There is a quote often attributed to Nelson Mandela, but more appropriately credited to author Nicholas Sparks...”It’s never too late to do the right thing.”
The reference can be applied in many aspects of life. We learn as we move through life and surrounding conditions can evolve. The quote is framed to remind us that, despite our beliefs and past actions, we should not be bound by them once we realize that a better path exists.
This quote is worth our reflection. We may look back at our beliefs and past actions with some degree of regret. From there, we have a choice. We can double down our position. Or we can now “do the right thing.”
Of course, we cannot change the past. The latter option reminds us of the importance of the actions we take today. We cannot change the past, but we can take steps to influence the future.
This is a truism in all aspects of life, including politics. To be certain, there is political pressure to support partisan positions. But as conditions evolve, there may be opportunities to reach out to members of the other political party. Such is the case in an ad that was developed by the Stop the Covid Spread Coalition. In this ad, Congressman Mark Pocan (Democrat) and Assembly Speaker Robin Vos (Republican) jointly promote safe practices in response to the expanded impact of the COVID pandemic in Wisconsin.
The message is clear. COVID-19 is not a “left” or “right” issue, but a public health issue. Many of us have questioned why leaders in the two major political parties have not taken similar collaborative steps at an earlier stage of the pandemic.
However, in the words of Nicholas Sparks, the options boil down to rationalizing the missteps or missed opportunities of the past, or do the right thing now. Fortunately, Congressman Pocan and Speaker Vos opted for the latter. They earn a green light for promoting a unifying message.
Another example of bipartisan collaborative messaging is worth noting. State Reps. Steve Doyle (D-Onalaska), Jill Billings (D-La Crosse), and Loren Oldenburg (R-Viroqua) released a joint statement on December 1 asking for cooperation with masking, distancing and sanitation guidelines:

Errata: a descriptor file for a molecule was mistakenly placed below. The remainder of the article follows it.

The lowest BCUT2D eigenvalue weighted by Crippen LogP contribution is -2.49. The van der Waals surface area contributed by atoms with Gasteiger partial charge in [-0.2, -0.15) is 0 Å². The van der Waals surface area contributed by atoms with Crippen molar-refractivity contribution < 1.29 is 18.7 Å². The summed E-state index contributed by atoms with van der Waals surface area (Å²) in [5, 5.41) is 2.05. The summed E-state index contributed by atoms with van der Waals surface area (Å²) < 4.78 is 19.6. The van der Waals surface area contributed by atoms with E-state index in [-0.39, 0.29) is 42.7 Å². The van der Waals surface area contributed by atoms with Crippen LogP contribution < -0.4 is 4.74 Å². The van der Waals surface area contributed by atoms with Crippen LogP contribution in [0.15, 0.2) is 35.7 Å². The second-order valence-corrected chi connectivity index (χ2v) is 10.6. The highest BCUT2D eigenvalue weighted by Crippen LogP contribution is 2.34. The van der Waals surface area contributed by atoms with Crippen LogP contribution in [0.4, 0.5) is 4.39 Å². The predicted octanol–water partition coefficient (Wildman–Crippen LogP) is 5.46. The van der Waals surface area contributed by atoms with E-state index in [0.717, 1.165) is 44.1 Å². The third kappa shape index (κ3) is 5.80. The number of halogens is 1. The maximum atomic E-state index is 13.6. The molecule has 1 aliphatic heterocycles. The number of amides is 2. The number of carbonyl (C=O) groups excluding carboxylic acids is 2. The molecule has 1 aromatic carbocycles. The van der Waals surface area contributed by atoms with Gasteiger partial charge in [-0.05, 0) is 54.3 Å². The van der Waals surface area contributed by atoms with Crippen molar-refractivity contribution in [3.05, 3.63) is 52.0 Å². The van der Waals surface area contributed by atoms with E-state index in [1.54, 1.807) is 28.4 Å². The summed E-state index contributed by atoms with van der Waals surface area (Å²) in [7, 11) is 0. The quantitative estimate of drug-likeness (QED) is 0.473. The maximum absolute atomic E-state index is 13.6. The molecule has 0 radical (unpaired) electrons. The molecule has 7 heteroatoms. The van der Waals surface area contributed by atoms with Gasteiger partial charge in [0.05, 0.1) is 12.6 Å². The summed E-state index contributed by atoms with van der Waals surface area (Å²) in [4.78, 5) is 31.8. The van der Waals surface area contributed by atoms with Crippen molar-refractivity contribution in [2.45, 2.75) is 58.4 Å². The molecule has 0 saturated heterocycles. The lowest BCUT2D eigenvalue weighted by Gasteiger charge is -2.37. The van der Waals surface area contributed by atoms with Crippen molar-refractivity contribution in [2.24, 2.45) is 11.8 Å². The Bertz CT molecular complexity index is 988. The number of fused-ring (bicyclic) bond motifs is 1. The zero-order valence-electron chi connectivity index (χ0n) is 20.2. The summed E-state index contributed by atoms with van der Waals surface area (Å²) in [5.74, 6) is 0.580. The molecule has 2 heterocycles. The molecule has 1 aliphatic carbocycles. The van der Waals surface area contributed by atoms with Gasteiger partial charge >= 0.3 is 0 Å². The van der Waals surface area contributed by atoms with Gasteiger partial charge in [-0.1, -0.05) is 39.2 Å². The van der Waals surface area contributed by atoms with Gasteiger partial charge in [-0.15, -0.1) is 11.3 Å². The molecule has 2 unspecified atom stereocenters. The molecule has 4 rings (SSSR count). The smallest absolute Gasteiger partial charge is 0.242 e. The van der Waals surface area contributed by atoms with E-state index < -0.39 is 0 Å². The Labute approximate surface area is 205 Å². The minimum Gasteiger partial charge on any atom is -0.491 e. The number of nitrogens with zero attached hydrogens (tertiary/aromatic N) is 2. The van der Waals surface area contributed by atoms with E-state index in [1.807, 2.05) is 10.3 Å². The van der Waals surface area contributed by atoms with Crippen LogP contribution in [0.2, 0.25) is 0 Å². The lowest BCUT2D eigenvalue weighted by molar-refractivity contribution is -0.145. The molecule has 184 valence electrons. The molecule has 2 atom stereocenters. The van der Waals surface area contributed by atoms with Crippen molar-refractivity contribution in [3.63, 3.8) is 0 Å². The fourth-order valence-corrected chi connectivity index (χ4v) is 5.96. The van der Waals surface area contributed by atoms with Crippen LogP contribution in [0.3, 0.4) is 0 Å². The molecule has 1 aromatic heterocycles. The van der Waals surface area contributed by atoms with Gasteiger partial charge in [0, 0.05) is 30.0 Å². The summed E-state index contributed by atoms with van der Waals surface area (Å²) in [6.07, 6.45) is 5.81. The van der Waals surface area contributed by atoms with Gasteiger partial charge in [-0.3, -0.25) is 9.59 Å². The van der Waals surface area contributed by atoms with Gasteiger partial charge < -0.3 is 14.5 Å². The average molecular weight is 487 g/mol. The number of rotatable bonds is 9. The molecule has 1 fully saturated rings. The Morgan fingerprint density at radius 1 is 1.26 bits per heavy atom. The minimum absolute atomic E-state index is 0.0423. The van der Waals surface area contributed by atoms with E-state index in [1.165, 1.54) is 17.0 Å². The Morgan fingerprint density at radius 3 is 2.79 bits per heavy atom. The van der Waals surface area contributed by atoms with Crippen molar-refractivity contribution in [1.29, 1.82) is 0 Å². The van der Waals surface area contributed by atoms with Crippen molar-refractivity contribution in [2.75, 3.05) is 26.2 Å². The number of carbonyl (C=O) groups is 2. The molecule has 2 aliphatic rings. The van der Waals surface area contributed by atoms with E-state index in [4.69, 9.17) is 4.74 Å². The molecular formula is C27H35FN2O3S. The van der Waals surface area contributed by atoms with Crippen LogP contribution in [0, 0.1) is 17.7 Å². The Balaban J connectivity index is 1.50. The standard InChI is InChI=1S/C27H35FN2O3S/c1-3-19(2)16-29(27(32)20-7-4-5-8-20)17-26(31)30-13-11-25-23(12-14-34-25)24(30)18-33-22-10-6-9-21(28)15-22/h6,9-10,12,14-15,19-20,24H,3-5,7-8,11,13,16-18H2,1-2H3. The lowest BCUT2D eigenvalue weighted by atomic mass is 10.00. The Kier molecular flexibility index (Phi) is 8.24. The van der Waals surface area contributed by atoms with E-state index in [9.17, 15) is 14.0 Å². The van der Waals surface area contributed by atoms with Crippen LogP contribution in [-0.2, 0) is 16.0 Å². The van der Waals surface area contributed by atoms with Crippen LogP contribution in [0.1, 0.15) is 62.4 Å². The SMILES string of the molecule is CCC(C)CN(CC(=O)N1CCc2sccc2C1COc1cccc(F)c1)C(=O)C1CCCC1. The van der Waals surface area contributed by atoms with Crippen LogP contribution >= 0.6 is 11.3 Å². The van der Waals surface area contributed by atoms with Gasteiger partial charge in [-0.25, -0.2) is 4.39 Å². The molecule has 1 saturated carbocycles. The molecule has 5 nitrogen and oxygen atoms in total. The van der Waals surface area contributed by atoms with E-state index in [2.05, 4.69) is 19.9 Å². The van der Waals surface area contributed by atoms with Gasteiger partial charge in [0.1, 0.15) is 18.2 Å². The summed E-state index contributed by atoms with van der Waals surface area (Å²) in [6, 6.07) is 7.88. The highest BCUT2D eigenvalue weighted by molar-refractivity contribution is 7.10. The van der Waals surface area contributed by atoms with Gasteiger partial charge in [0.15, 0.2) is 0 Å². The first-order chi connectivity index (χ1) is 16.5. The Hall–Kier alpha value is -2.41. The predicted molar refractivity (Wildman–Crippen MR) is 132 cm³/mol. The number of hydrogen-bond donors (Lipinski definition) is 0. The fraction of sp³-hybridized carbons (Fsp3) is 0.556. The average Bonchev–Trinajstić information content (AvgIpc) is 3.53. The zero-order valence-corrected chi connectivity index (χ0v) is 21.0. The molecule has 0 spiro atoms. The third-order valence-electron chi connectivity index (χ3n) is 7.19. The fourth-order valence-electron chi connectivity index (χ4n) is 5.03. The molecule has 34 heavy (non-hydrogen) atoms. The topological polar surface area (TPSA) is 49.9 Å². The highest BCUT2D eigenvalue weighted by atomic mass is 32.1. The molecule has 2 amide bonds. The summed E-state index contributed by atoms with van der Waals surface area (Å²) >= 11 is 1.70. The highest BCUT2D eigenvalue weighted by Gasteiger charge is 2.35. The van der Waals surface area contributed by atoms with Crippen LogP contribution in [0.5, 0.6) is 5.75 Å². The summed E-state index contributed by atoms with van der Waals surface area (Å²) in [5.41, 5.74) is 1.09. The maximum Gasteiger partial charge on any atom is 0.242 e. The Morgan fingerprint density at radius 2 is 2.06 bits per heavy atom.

“Recently we had the opportunity to participate in a webinar where a number of medical professionals discussed their current day-to-day experiences as hospital workers during this pandemic. The stories that the hospital staff shared show the reality, and the severity of the COVID-19 pandemic. The Wisconsin Hospital Association is asking that we all work together to stop the spread.
“We are in the midst of a public health crisis. Across the state our hospitals are filling up or are already full, and in some cases, are sending sick people home to make room for the sickest of the sick. In addition, our medical staff are overburdened, stretched too thin, facing their own quarantines, or are so burned out that they cannot continue to work. We can each do our part to help stop the spread of COVID-19. The Wisconsin Hospital Association asks us to wear a mask, wash our hands & socially distance. We need to slow the spread to give our hospitals time to heal those already in their care. If we follow the CDC and Wisconsin Hospital Association’s guidelines together we can accomplish this goal. Please join us in frequently washing your hands, staying socially distant, cleaning and disinfecting frequently used surfaces, covering your coughs and sneezes, and wearing a mask when you are in public, or around people who aren’t a part of your household. When we all take these steps we can slow the spread.”
Collaborative messages such as these are vitally important. In a climate of political divisiveness, they can be met with outspoken skepticism and negativity. But many citizens very much welcome this approach. It serves as a reminder that we face a common enemy, not the opposing political party, but COVID-19. Mark Pocan, Robin Vos, Steve Doyle, Jill Billings and Loren Oldenburg have earned a green light for their collaborative efforts.
The quote by Nicholas Sparks is “It’s never too late to do the right thing.” The same is true for us, as citizens. Given the politically divided conditions in our country, there will be pushback for elected officials who make public collaborative statements. But we can provide words of support for these actions.
This does not mean we agree with all of the policy positions the politicians may represent. It does mean, when we see elected officials acting as unifiers, rather than dividers, we have an opportunity to provide recognition. In this regard, we can adopt the Sparks statement with a slight modification...”It’s never too late to recognize the right thing.”
Lee Rasch is executive director of LeaderEthics-Wisconsin. Visit leaderethicswi.org for more information on the group.